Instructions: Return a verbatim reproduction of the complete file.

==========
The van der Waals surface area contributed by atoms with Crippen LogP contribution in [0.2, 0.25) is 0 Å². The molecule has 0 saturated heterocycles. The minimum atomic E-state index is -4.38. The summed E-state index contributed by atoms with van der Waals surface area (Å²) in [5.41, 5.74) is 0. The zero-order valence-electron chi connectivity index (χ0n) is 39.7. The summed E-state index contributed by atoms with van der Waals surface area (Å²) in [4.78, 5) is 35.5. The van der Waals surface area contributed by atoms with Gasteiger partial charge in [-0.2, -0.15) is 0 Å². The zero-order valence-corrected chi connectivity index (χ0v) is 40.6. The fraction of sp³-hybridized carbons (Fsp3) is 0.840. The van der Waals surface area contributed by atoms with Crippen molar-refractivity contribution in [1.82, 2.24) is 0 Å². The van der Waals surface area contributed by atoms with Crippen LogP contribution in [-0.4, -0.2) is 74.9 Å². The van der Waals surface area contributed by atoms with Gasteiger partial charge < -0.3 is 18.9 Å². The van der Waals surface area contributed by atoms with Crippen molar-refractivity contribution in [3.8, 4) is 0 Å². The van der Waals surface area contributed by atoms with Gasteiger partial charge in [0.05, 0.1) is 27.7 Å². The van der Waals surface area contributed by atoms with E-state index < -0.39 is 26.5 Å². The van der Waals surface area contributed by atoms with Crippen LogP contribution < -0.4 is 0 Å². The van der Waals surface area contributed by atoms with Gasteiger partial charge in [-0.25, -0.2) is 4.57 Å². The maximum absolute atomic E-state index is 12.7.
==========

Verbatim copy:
The van der Waals surface area contributed by atoms with Crippen LogP contribution in [0.2, 0.25) is 0 Å². The molecule has 0 saturated heterocycles. The minimum atomic E-state index is -4.38. The summed E-state index contributed by atoms with van der Waals surface area (Å²) in [5.41, 5.74) is 0. The zero-order valence-electron chi connectivity index (χ0n) is 39.7. The summed E-state index contributed by atoms with van der Waals surface area (Å²) in [4.78, 5) is 35.5. The van der Waals surface area contributed by atoms with Gasteiger partial charge in [-0.2, -0.15) is 0 Å². The zero-order valence-corrected chi connectivity index (χ0v) is 40.6. The fraction of sp³-hybridized carbons (Fsp3) is 0.840. The van der Waals surface area contributed by atoms with Crippen molar-refractivity contribution in [1.82, 2.24) is 0 Å². The van der Waals surface area contributed by atoms with Crippen LogP contribution in [-0.4, -0.2) is 74.9 Å². The van der Waals surface area contributed by atoms with Gasteiger partial charge < -0.3 is 18.9 Å². The van der Waals surface area contributed by atoms with Crippen molar-refractivity contribution in [3.8, 4) is 0 Å². The van der Waals surface area contributed by atoms with Gasteiger partial charge in [0.05, 0.1) is 27.7 Å². The van der Waals surface area contributed by atoms with E-state index < -0.39 is 26.5 Å². The van der Waals surface area contributed by atoms with Crippen LogP contribution < -0.4 is 0 Å². The van der Waals surface area contributed by atoms with Gasteiger partial charge in [-0.25, -0.2) is 4.57 Å². The maximum absolute atomic E-state index is 12.7.